Microsoft Windows 10 Security Flaw: What You Need to Know

New year, new ways for sophisticated cyber actors to exploit the vulnerabilities in our programs. Yesterday the National Security Agency (NSA) released a statement that they'd found a major security flaw in Microsoft Windows 10 and Windows Server 2016/2019.

The flaw allows bad cyber actors to exploit the vulnerability of a part of Microsoft CryptoAPI—a piece of code responsible for validating certificates using Elliptic Curve Cryptography (ECC). In short, ECCs are necessary for machines to create digital signatures and key agreements, which are fundamentals of encryption—the basics of keeping files and programs secure. By understanding this coding flaw, what an attacker could do is spoof a code-signing certificate to sign a malicious file or application (any executable) but make it appear as though it is from a legitimate source. The receivers would most likely open the file or program—not knowing to block its acceptance as it would look legitimate. Because the digital signature was spoofed it would exist on the computer undetected, and because the file was malicious it would be able to continue to do further damage.

Successful exploitation of the underlying flaw, like the one described, can allow the attacker to manipulate within the attack even further by conducting a man-in-the-middle attack. Kind of like cyber eavesdropping, a man-in-the-middle attack is a hacking tool where an attacker gets between communication between two parties who believe they are communicating directly with each other. Sometimes criminals will intercept the correspondence for personal gain, but sometimes they will decrypt confidential information as well. Stealing personal information can lead to all sorts of further crime—blackmail, identity theft, etc.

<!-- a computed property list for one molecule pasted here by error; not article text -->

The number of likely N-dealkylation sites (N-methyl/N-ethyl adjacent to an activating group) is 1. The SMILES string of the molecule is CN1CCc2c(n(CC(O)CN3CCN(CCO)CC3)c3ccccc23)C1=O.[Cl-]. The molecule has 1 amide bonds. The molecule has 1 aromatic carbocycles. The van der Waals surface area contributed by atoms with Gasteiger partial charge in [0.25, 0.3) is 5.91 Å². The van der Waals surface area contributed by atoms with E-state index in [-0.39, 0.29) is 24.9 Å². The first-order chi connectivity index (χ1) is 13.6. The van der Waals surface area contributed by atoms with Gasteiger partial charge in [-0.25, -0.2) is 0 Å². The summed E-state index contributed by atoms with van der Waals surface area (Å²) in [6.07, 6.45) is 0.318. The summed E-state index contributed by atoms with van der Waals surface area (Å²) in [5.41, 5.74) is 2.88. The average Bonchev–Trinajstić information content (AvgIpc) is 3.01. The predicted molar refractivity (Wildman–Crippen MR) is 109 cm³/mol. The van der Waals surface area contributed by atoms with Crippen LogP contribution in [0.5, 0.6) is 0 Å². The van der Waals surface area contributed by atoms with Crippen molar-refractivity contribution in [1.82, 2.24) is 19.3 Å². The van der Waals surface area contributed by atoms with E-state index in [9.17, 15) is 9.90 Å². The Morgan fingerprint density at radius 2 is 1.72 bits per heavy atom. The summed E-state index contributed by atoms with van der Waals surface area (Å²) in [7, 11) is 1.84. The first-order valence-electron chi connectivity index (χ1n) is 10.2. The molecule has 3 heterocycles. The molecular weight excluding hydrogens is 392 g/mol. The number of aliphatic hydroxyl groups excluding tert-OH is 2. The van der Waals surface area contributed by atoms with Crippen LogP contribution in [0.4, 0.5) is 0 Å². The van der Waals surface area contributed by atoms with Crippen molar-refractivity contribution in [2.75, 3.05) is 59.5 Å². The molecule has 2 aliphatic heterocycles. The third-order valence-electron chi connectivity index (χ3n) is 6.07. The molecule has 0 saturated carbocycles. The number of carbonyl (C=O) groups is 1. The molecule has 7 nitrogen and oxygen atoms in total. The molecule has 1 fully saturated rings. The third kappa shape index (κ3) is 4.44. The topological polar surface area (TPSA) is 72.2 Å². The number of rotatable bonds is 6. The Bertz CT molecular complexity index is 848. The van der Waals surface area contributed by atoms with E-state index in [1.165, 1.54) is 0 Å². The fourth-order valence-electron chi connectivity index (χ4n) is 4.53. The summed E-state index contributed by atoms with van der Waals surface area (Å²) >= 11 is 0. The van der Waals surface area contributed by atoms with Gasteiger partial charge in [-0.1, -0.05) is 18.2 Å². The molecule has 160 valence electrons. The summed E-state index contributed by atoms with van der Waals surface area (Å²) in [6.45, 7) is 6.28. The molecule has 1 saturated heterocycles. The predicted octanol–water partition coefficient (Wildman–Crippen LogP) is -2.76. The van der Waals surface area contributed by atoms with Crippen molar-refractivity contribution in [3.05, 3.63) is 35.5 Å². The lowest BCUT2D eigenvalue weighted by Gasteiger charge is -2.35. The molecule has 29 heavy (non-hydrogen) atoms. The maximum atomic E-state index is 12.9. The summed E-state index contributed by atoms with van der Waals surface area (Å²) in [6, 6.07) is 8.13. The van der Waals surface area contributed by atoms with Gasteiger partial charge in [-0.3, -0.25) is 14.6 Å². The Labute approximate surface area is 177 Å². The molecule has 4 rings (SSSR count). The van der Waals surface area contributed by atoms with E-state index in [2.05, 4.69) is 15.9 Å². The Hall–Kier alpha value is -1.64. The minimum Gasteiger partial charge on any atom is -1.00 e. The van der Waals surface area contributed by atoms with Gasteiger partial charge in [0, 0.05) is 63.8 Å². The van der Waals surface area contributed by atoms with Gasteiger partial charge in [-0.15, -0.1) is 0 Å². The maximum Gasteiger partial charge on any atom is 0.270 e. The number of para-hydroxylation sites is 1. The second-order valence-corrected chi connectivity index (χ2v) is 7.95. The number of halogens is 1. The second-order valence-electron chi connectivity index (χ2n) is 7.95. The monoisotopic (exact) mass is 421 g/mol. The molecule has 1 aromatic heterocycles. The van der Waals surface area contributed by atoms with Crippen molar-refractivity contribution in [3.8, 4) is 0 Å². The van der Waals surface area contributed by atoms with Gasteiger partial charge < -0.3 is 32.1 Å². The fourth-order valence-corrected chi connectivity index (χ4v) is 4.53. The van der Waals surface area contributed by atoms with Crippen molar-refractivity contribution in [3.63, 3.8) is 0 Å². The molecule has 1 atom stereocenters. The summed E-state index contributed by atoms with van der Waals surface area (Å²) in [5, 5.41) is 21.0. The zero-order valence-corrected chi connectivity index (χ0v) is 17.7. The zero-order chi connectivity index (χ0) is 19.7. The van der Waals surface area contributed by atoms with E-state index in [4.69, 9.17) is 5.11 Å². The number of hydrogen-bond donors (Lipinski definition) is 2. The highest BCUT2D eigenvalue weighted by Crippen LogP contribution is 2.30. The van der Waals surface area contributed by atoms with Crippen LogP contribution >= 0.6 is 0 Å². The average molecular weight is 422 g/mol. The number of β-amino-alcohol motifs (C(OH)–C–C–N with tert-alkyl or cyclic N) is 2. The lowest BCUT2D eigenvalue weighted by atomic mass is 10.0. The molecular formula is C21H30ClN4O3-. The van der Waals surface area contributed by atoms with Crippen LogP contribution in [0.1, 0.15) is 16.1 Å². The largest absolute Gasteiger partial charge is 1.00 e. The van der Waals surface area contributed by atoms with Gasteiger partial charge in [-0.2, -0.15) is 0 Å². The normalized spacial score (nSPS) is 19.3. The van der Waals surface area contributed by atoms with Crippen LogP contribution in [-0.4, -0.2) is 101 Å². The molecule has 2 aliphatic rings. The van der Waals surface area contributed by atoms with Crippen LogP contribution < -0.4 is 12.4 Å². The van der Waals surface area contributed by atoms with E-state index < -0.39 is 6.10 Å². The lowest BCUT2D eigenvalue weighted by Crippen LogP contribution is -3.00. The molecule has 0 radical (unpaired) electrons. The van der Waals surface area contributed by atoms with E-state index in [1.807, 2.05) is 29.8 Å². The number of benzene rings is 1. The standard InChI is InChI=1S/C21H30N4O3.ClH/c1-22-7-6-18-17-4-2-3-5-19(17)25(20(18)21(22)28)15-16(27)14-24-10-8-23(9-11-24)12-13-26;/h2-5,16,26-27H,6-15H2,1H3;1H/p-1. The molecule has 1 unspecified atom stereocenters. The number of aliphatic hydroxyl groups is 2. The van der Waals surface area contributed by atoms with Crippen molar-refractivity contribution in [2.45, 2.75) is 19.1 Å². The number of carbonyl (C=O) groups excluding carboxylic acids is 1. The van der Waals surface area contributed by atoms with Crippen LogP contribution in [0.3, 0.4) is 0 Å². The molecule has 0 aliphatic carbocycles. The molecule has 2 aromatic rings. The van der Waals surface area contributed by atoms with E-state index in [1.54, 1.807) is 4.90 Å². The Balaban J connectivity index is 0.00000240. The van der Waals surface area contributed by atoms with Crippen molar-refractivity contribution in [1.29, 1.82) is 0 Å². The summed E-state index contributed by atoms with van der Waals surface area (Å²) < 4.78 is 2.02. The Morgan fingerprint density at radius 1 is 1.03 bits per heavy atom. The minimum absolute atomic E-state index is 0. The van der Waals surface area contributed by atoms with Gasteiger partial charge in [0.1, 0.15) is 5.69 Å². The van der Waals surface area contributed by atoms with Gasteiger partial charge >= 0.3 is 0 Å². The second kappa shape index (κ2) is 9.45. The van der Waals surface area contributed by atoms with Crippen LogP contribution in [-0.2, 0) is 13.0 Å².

What are my next steps?

If your business is using Windows 10 and/or Windows Server 2016/2019, there's no need to panic. The NSA found the flaw very quickly, and chances are while your computers were affected, there wasn't any damage done. What you need to do now is patch the vulnerabilities, either manually or make sure your managed IT service provider has done so. If SumnerOne is your managed IT provider, your patches were already pushed through yesterday, January 14. If you're not getting service through SumnerOne, run a Windows update. You can check your system for Windows patches and updates here. If manually patching, the NSA recommends patching endpoints that have a high risk of exploitation or are broadly relied-upon services such as:

  • Windows-based web appliances, web servers, or proxies that perform TLS validation.
  • Endpoints that host critical infrastructure.
  • Endpoints directly exposed to the internet.
  • Endpoints regularly used by privileged users.

Have more questions?

There's no way to be 100 percent protected from cyberattacks, but keeping your systems up to date with patches and the latest software is an excellent place to start. You can check Microsoft's website for a list of their available security updates here, as well.

If you have additional questions or are worried about your system's vulnerabilities, please contact SumnerOne. We'll be happy to assess your current setup, answer any question you may have, and help you get started in the new year with a new configuration.


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